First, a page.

Point is, trying to create the perfect cover image by choosing the right words has been a glorious challenge, and I haven't written much on my WIP in the past week. Plus, now I've got a new LegendFire contest to work on, so MJ will have to go on the back burner.

Here are some of the bizarre results MJ gave me:

Why the nonsense letters in the middle, MJ??? This was perfect!

What is up with the bird on the left? Creepy eye and an irradiated left talon... tsk tsk.

Yet another attempt at bird anatomy. The falcon on the left is perfect, but for that weird right foot. While the bird on the right is somehow aloft with only half wing, and again with the random funky feet. I think there's an extra disembodied foot there somewhere...

Tuesday, January 24, 2023

Microfiction: Wendigo, A Report

Heavy wet snow is coming down by the bucketful. My cats, Jet and Inigo Montoya, are going stircrazy chasing each other from one end of the house to the other, and I'm supposed to get some work done. Between the cats and gazing out the window, I stand about a 40% chance of meeting my word count quota today.

Before I get started, I figured I better procrastinate a little more and blog a bit. The following work of microfiction is an appropriate post for a snowy day. Posted it on Mastodon yesterday and apparently ruined someone's lunch.

100 words, no more, no less. Prompt: "avalanche."

Wednesday, January 18, 2023

Microfiction: Moonrise

 This was one of my favorite micro-stories I wrote for LegendFire's weekly 100 Word Contest. One hundred words, no more, no less. It appeared in the 2022 issue of The Compendium. The prompt was "reunion."

Tuesday, January 17, 2023

I'm Reading: The Mystery of Edwin Drood

Title: The Mystery of Edwin Drood
Author: Charles Dickens
Genre: Classic Lit

What do you think of it?

It's interesting to read the last thing Dickens was writing when he died. I can definitely tell it's not as polished as Great Expectations. Apparently it will end on a big cliffhanger because it's actually unfinished. So readers get to see something of his creative process, and I keep wondering what he would have changed if he had lived a while longer.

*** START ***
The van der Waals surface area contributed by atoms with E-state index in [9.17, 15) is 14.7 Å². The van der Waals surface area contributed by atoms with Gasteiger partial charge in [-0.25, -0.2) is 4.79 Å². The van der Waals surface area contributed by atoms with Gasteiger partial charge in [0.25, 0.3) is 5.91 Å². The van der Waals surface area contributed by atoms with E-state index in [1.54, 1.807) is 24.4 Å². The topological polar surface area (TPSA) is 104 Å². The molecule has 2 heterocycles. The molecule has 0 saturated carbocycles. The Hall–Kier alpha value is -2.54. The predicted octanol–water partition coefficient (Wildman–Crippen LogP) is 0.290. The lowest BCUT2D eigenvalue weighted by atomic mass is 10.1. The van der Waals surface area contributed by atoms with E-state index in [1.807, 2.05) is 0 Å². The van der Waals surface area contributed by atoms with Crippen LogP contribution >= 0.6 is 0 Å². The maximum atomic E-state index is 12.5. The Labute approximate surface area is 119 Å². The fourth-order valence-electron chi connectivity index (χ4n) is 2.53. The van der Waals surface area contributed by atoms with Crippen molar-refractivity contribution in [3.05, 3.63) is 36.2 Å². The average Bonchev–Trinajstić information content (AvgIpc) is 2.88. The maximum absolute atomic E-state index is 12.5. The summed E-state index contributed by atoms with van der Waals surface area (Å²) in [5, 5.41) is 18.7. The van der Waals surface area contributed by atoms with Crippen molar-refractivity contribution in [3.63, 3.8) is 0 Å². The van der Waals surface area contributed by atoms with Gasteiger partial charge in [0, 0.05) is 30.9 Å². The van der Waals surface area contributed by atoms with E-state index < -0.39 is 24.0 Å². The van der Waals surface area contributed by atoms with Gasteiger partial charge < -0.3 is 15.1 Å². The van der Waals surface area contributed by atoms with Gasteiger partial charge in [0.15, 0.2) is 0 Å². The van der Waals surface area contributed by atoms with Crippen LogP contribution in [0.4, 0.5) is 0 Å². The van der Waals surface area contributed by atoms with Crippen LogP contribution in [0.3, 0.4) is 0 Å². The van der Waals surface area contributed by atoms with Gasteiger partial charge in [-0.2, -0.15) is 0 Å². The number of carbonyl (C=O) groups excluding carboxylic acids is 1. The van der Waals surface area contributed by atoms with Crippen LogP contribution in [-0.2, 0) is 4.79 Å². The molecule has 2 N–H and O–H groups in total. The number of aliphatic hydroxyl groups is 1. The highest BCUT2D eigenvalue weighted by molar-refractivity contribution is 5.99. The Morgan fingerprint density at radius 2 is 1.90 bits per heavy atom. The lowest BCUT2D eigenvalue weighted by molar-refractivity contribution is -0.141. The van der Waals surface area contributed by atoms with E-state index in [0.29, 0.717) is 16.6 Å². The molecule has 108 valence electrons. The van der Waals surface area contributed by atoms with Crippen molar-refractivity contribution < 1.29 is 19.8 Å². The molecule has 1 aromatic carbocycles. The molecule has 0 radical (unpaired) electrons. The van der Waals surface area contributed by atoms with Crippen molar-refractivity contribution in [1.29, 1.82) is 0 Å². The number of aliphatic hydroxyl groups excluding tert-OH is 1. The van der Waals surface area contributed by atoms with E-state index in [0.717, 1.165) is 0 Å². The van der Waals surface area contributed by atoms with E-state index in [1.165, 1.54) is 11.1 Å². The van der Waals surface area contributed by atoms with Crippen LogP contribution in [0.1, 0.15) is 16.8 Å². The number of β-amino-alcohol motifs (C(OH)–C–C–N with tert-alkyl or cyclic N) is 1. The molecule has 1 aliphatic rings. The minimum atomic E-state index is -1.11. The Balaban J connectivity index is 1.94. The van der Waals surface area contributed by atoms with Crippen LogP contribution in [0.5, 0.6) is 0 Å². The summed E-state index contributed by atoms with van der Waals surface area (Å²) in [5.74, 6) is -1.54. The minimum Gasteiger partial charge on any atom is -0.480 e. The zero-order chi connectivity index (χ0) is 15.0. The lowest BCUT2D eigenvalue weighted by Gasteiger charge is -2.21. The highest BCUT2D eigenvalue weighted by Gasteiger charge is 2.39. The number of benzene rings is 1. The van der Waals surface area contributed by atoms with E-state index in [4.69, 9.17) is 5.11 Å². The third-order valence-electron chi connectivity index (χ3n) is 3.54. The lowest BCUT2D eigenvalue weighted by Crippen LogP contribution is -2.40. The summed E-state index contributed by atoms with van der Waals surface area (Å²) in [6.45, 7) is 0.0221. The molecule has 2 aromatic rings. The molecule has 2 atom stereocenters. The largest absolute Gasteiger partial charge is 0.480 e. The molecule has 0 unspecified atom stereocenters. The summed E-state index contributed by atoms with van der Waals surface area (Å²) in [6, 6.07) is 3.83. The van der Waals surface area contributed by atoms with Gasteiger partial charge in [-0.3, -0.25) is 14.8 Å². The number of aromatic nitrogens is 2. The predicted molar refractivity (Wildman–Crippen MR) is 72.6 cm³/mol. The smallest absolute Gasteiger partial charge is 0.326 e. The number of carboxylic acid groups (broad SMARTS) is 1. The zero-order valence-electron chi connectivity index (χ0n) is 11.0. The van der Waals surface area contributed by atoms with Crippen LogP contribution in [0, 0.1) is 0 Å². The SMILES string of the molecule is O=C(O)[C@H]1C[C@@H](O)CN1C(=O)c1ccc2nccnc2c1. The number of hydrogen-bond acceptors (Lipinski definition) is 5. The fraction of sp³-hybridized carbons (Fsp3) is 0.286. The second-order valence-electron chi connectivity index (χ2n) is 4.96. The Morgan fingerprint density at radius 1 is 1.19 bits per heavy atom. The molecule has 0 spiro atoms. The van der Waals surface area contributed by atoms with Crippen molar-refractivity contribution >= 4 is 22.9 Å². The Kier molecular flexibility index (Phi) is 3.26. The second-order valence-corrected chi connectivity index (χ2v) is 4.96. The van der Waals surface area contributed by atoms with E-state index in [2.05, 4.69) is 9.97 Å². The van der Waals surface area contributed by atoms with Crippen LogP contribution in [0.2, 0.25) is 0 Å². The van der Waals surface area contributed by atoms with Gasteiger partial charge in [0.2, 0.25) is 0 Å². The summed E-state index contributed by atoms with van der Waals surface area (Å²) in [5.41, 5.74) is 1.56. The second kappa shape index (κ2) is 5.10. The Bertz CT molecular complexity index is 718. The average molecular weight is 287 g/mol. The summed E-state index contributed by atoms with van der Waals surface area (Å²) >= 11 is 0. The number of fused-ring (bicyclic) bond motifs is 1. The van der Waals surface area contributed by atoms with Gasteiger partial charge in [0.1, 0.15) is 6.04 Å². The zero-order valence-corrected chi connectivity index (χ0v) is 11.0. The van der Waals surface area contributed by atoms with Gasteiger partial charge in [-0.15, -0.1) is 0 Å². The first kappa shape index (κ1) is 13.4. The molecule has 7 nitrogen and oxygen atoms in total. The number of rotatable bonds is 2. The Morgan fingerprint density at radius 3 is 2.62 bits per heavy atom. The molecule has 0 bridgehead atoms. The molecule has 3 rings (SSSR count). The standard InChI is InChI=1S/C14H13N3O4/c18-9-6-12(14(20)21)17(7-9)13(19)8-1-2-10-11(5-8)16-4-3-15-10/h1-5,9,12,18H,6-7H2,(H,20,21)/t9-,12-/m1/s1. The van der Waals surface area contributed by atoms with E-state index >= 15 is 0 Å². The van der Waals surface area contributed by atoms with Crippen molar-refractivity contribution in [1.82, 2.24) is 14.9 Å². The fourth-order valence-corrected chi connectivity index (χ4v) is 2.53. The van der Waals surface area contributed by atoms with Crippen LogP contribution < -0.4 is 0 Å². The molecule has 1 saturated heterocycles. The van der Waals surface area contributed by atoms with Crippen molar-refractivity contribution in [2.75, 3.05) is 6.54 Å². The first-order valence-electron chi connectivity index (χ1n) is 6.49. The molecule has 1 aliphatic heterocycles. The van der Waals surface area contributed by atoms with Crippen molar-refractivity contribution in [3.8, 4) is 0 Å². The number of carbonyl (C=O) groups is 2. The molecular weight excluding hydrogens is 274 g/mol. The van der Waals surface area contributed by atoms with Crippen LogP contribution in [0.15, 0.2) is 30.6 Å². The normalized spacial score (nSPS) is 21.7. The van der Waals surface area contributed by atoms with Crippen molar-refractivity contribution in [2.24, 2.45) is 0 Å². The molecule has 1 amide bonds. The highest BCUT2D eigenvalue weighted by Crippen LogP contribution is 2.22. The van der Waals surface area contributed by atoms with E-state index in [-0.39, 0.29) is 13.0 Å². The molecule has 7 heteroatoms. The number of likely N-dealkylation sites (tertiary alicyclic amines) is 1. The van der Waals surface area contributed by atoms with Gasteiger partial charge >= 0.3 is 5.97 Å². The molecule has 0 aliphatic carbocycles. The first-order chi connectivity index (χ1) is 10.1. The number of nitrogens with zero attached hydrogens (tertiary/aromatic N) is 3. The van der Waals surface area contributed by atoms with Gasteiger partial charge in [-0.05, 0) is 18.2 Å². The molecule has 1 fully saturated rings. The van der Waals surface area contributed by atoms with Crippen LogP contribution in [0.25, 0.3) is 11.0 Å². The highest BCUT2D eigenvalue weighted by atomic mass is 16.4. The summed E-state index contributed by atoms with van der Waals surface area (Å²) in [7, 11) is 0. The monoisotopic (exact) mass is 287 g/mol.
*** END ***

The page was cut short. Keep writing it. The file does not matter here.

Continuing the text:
I'm only 15% into the ebook, and I haven't figured out what the 'mystery' is or will be. Edwin Drood, a 20-ish year old, has made a brief appearance while Dickens introduces the growing cast of characters. I'm starting to get a clue that his beloved uncle is planning something underhanded toward him. Like murder? (I refuse to research it and find out. I despise spoilers.)

Recommend it?

Not really. Maybe I'll change my mind on that score later? It's rough reading given the antiquated slang and long convoluted sentences. And, as I mentioned, the lack of polish. Dickens' prose is usually very graceful, but this work had not yet reached that finished quality. I decided to read this novel in a hurry (bought a cheap copy and the .99 cent ebook versions) so I could read the modern novel Drood by Dan Simmons

Supposedly "Drood" was the last word Dickens spoke on his deathbed. I imagine this was because the dedicated author in him was distraught that he must finish writing the novel and never would. But apparently Simmons turns this haunting word into an epic supernatural thing (or something), which sounds fun to read. Can't wait to find out.

Friday, January 13, 2023

Microfiction: Pristine

Every week, LegendFire holds a 100 Words Contest for its members. It's one of our most popular activities. It encourages spontaneous creativity and very tight writing. The idea of posting my entries didn't occur to me until I saw works of microfiction popping up on Mastodon. The identities of the authors entering the contest isn't a secret, so I won't be violating any rules by posting my humble offerings.

To help me protect copyrights (I can't imagine anyone wanting to steal these, but the world is full of jerks doing inexplicable things), I'll put each story on a free-to-use image from Unsplash.

Last week's prompt was "pristine." I totally went overboard with it. Not my best writing, but the competition was fun, nonetheless.